Chile has become the latest country to ban shark-finning in its waters, winning praise from conservationists.
Shark fins are usually sold to the Far East, where they are made into shark fin soup. The toll on some of the ocean's biggest and baddest predators can be terrible - they are often de-finned before being dumped, still alive, back into the sea. In 2008, Chile, with its long Pacific Ocean coastline, exported 36 tons of shark fins to Hong Kong.
Now, President Sebastian Pinera has signed a law banning the practice after work with Pew Environment Group. Any sharks landed must now be whole, cutting down on the numbers maimed and left to die at sea.
Chilean waters are a rich habitat for sharks with 53 species found off the country's 4,000 mile coast. Among the most endangered sharks are shortfin mako, and bigeye thresher.
Pew Environmental says as many as 73 million sharks die each year for their fins. America banned the practice this year. The Marshall Islands and the U.S. territories of Guam and the Northern Marianas Islands have criminalised the possession, sale and distribution of fins.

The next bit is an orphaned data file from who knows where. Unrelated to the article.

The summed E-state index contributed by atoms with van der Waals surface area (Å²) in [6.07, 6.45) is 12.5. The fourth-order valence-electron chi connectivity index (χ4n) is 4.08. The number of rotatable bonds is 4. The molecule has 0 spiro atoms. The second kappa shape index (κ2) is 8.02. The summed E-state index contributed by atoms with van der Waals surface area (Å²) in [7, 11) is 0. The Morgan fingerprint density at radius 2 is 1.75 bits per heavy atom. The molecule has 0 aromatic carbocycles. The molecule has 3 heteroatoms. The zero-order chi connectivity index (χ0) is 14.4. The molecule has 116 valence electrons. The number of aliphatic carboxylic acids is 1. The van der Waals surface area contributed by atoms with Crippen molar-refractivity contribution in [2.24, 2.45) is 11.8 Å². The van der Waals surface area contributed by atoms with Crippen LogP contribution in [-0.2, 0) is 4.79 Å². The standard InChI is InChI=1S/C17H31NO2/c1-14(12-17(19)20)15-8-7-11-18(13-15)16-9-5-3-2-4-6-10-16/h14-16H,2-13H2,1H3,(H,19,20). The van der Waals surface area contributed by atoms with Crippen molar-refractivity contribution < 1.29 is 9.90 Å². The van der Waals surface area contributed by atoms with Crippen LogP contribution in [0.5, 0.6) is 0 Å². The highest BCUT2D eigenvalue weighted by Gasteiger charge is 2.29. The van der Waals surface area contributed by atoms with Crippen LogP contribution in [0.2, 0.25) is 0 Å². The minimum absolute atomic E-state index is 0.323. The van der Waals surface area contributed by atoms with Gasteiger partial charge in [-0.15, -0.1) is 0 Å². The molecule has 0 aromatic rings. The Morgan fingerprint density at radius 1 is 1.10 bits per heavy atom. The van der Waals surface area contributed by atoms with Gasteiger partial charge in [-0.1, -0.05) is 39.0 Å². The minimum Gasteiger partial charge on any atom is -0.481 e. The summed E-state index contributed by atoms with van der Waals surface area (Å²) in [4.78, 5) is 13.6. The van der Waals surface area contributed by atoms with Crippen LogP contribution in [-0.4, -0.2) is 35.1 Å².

Last month, the Bahamas and Honduras created safe havens with no fishing zones, like those earlier established in Palau and the Maldives. Live sharks can be worth more in tourist dollars than their fins says Pew Environment Group.
Chile has also promised to work to avoid accidental shark catches from tuna and swordfish gear.
Matt Rand, director of global shark conservation for the Pew Environment Group, said:
"Through its new law to ban shark finning, Chile has become a leader in the conservation of some of the ocean's most important and imperilled species. Up to 73 million sharks are killed every year around the globe primarily for their fins, which are most often consumed in Asia in shark fin soup. This unsustainable trade is fuelled by shark finning, the wasteful act of slicing off the fins and discarding the body at sea."
Top Image Credit: © johnstublar